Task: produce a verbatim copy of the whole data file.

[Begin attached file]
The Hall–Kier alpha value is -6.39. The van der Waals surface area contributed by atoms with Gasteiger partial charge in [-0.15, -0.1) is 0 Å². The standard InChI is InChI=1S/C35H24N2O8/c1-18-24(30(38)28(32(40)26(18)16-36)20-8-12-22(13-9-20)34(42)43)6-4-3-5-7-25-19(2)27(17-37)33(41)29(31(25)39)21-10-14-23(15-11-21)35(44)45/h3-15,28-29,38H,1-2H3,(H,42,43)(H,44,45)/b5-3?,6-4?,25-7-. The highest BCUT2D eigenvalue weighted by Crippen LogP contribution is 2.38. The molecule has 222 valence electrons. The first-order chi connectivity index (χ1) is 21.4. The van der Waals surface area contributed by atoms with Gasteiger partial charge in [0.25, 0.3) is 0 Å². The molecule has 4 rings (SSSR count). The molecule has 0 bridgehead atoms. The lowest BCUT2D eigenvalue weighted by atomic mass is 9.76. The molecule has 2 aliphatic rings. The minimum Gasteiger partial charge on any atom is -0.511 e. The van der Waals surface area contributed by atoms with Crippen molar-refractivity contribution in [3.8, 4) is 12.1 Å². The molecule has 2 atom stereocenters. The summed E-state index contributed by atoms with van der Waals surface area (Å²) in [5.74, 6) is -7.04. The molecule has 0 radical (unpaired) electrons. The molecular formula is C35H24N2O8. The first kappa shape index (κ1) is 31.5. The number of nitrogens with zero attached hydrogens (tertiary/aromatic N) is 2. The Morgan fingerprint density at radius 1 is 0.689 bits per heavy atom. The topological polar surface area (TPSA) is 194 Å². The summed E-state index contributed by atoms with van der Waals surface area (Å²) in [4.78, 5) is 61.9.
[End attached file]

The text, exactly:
The Hall–Kier alpha value is -6.39. The van der Waals surface area contributed by atoms with Gasteiger partial charge in [-0.15, -0.1) is 0 Å². The standard InChI is InChI=1S/C35H24N2O8/c1-18-24(30(38)28(32(40)26(18)16-36)20-8-12-22(13-9-20)34(42)43)6-4-3-5-7-25-19(2)27(17-37)33(41)29(31(25)39)21-10-14-23(15-11-21)35(44)45/h3-15,28-29,38H,1-2H3,(H,42,43)(H,44,45)/b5-3?,6-4?,25-7-. The highest BCUT2D eigenvalue weighted by Crippen LogP contribution is 2.38. The molecule has 222 valence electrons. The first-order chi connectivity index (χ1) is 21.4. The van der Waals surface area contributed by atoms with Gasteiger partial charge in [0.25, 0.3) is 0 Å². The molecule has 4 rings (SSSR count). The molecule has 0 bridgehead atoms. The lowest BCUT2D eigenvalue weighted by atomic mass is 9.76. The molecule has 2 aliphatic rings. The minimum Gasteiger partial charge on any atom is -0.511 e. The van der Waals surface area contributed by atoms with Crippen molar-refractivity contribution in [3.8, 4) is 12.1 Å². The molecule has 2 atom stereocenters. The summed E-state index contributed by atoms with van der Waals surface area (Å²) in [5.74, 6) is -7.04. The molecule has 0 radical (unpaired) electrons. The molecular formula is C35H24N2O8. The first kappa shape index (κ1) is 31.5. The number of nitrogens with zero attached hydrogens (tertiary/aromatic N) is 2. The Morgan fingerprint density at radius 1 is 0.689 bits per heavy atom. The topological polar surface area (TPSA) is 194 Å². The summed E-state index contributed by atoms with van der Waals surface area (Å²) in [4.78, 5) is 61.9.